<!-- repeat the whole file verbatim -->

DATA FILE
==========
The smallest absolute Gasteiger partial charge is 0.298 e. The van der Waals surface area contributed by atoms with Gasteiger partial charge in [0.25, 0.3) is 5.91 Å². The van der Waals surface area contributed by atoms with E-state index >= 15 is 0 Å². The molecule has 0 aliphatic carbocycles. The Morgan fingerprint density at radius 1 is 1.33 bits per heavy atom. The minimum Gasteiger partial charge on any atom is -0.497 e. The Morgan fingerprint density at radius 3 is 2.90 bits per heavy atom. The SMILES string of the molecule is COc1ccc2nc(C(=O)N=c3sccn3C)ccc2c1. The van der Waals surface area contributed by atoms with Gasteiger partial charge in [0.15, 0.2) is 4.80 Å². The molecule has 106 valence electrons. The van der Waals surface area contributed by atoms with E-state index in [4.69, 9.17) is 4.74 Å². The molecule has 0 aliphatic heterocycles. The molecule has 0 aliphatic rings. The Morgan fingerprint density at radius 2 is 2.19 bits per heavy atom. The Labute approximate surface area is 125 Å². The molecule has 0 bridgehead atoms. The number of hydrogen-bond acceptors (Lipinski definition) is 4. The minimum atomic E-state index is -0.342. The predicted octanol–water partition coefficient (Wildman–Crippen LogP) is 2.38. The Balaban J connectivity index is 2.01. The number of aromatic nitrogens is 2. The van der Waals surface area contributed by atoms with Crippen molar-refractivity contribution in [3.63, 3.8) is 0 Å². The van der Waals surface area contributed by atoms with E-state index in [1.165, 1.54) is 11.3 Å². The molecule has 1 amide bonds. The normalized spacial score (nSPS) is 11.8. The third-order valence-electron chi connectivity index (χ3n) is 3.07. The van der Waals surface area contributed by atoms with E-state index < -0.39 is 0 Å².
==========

The smallest absolute Gasteiger partial charge is 0.298 e. The van der Waals surface area contributed by atoms with Gasteiger partial charge in [0.25, 0.3) is 5.91 Å². The van der Waals surface area contributed by atoms with E-state index >= 15 is 0 Å². The molecule has 0 aliphatic carbocycles. The Morgan fingerprint density at radius 1 is 1.33 bits per heavy atom. The minimum Gasteiger partial charge on any atom is -0.497 e. The Morgan fingerprint density at radius 3 is 2.90 bits per heavy atom. The SMILES string of the molecule is COc1ccc2nc(C(=O)N=c3sccn3C)ccc2c1. The van der Waals surface area contributed by atoms with Gasteiger partial charge in [0.15, 0.2) is 4.80 Å². The molecule has 106 valence electrons. The van der Waals surface area contributed by atoms with E-state index in [4.69, 9.17) is 4.74 Å². The molecule has 0 aliphatic heterocycles. The molecule has 0 aliphatic rings. The Morgan fingerprint density at radius 2 is 2.19 bits per heavy atom. The Labute approximate surface area is 125 Å². The molecule has 0 bridgehead atoms. The number of hydrogen-bond acceptors (Lipinski definition) is 4. The minimum atomic E-state index is -0.342. The predicted octanol–water partition coefficient (Wildman–Crippen LogP) is 2.38. The Balaban J connectivity index is 2.01. The number of aromatic nitrogens is 2. The van der Waals surface area contributed by atoms with Crippen molar-refractivity contribution in [3.63, 3.8) is 0 Å². The van der Waals surface area contributed by atoms with E-state index in [1.165, 1.54) is 11.3 Å². The molecule has 1 amide bonds. The normalized spacial score (nSPS) is 11.8. The third-order valence-electron chi connectivity index (χ3n) is 3.07. The van der Waals surface area contributed by atoms with E-state index < -0.39 is 0 Å².